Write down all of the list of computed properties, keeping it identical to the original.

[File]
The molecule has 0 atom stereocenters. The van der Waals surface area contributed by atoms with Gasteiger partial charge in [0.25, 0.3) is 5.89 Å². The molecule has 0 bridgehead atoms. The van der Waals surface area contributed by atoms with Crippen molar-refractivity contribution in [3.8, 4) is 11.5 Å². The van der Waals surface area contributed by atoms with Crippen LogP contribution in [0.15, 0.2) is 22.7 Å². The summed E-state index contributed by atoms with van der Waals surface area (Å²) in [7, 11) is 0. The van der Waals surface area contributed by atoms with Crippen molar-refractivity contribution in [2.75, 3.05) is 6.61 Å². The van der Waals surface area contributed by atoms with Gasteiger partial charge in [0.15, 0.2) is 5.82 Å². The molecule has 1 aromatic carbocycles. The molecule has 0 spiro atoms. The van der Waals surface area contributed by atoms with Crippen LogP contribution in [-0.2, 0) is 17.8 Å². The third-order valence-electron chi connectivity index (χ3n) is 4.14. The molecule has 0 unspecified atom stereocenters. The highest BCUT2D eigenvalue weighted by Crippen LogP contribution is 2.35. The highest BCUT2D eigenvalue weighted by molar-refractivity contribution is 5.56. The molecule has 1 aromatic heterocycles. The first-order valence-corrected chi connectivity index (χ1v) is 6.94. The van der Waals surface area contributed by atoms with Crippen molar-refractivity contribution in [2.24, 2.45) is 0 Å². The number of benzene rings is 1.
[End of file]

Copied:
The molecule has 0 atom stereocenters. The van der Waals surface area contributed by atoms with Gasteiger partial charge in [0.25, 0.3) is 5.89 Å². The molecule has 0 bridgehead atoms. The van der Waals surface area contributed by atoms with Crippen molar-refractivity contribution in [3.8, 4) is 11.5 Å². The van der Waals surface area contributed by atoms with Crippen LogP contribution in [0.15, 0.2) is 22.7 Å². The summed E-state index contributed by atoms with van der Waals surface area (Å²) in [7, 11) is 0. The van der Waals surface area contributed by atoms with Crippen molar-refractivity contribution in [2.75, 3.05) is 6.61 Å². The van der Waals surface area contributed by atoms with Gasteiger partial charge in [0.15, 0.2) is 5.82 Å². The molecule has 1 aromatic carbocycles. The molecule has 0 spiro atoms. The van der Waals surface area contributed by atoms with Crippen LogP contribution in [-0.2, 0) is 17.8 Å². The third-order valence-electron chi connectivity index (χ3n) is 4.14. The molecule has 0 unspecified atom stereocenters. The highest BCUT2D eigenvalue weighted by Crippen LogP contribution is 2.35. The highest BCUT2D eigenvalue weighted by molar-refractivity contribution is 5.56. The molecule has 1 aromatic heterocycles. The first-order valence-corrected chi connectivity index (χ1v) is 6.94. The van der Waals surface area contributed by atoms with Crippen molar-refractivity contribution in [2.24, 2.45) is 0 Å². The number of benzene rings is 1.